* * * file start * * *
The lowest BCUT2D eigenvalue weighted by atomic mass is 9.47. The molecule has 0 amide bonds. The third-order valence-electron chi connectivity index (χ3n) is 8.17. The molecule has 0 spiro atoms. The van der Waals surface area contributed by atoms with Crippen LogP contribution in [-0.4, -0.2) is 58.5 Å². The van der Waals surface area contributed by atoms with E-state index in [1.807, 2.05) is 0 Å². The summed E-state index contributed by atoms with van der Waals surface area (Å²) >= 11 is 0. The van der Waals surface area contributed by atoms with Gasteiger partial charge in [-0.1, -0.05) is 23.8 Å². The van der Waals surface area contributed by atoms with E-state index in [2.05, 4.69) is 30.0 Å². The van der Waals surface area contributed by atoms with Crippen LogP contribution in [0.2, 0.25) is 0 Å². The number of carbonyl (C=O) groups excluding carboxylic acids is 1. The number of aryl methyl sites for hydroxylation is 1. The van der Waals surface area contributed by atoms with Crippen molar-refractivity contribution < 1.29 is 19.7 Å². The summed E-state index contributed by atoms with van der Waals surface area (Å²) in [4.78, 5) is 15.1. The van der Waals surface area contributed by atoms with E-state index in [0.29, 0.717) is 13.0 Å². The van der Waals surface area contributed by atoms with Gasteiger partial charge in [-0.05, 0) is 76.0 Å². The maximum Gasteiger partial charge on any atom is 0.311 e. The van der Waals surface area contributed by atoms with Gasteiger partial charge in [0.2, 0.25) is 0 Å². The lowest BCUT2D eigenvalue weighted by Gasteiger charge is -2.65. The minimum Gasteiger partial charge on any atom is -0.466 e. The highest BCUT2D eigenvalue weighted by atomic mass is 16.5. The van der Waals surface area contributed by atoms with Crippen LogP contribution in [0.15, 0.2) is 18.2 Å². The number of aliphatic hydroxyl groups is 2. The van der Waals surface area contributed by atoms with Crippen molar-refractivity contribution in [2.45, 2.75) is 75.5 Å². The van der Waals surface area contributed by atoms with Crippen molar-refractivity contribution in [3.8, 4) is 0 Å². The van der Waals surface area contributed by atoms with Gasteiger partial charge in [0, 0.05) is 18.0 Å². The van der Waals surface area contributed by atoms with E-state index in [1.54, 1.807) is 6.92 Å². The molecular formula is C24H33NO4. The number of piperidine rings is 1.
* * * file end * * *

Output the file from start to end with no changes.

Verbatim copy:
The lowest BCUT2D eigenvalue weighted by atomic mass is 9.47. The molecule has 0 amide bonds. The third-order valence-electron chi connectivity index (χ3n) is 8.17. The molecule has 0 spiro atoms. The van der Waals surface area contributed by atoms with Crippen LogP contribution in [-0.4, -0.2) is 58.5 Å². The van der Waals surface area contributed by atoms with E-state index in [1.807, 2.05) is 0 Å². The summed E-state index contributed by atoms with van der Waals surface area (Å²) >= 11 is 0. The van der Waals surface area contributed by atoms with Gasteiger partial charge in [-0.1, -0.05) is 23.8 Å². The van der Waals surface area contributed by atoms with E-state index in [2.05, 4.69) is 30.0 Å². The van der Waals surface area contributed by atoms with Crippen LogP contribution in [0.2, 0.25) is 0 Å². The number of carbonyl (C=O) groups excluding carboxylic acids is 1. The number of aryl methyl sites for hydroxylation is 1. The van der Waals surface area contributed by atoms with Crippen molar-refractivity contribution < 1.29 is 19.7 Å². The summed E-state index contributed by atoms with van der Waals surface area (Å²) in [4.78, 5) is 15.1. The van der Waals surface area contributed by atoms with E-state index in [0.29, 0.717) is 13.0 Å². The van der Waals surface area contributed by atoms with Gasteiger partial charge in [-0.05, 0) is 76.0 Å². The maximum Gasteiger partial charge on any atom is 0.311 e. The van der Waals surface area contributed by atoms with Gasteiger partial charge in [0.2, 0.25) is 0 Å². The lowest BCUT2D eigenvalue weighted by Gasteiger charge is -2.65. The minimum Gasteiger partial charge on any atom is -0.466 e. The highest BCUT2D eigenvalue weighted by atomic mass is 16.5. The van der Waals surface area contributed by atoms with Crippen LogP contribution in [0.15, 0.2) is 18.2 Å². The number of aliphatic hydroxyl groups is 2. The van der Waals surface area contributed by atoms with Crippen molar-refractivity contribution in [2.45, 2.75) is 75.5 Å². The van der Waals surface area contributed by atoms with Crippen molar-refractivity contribution in [3.8, 4) is 0 Å². The van der Waals surface area contributed by atoms with Gasteiger partial charge in [0, 0.05) is 18.0 Å². The van der Waals surface area contributed by atoms with E-state index in [1.54, 1.807) is 6.92 Å². The molecular formula is C24H33NO4. The number of piperidine rings is 1.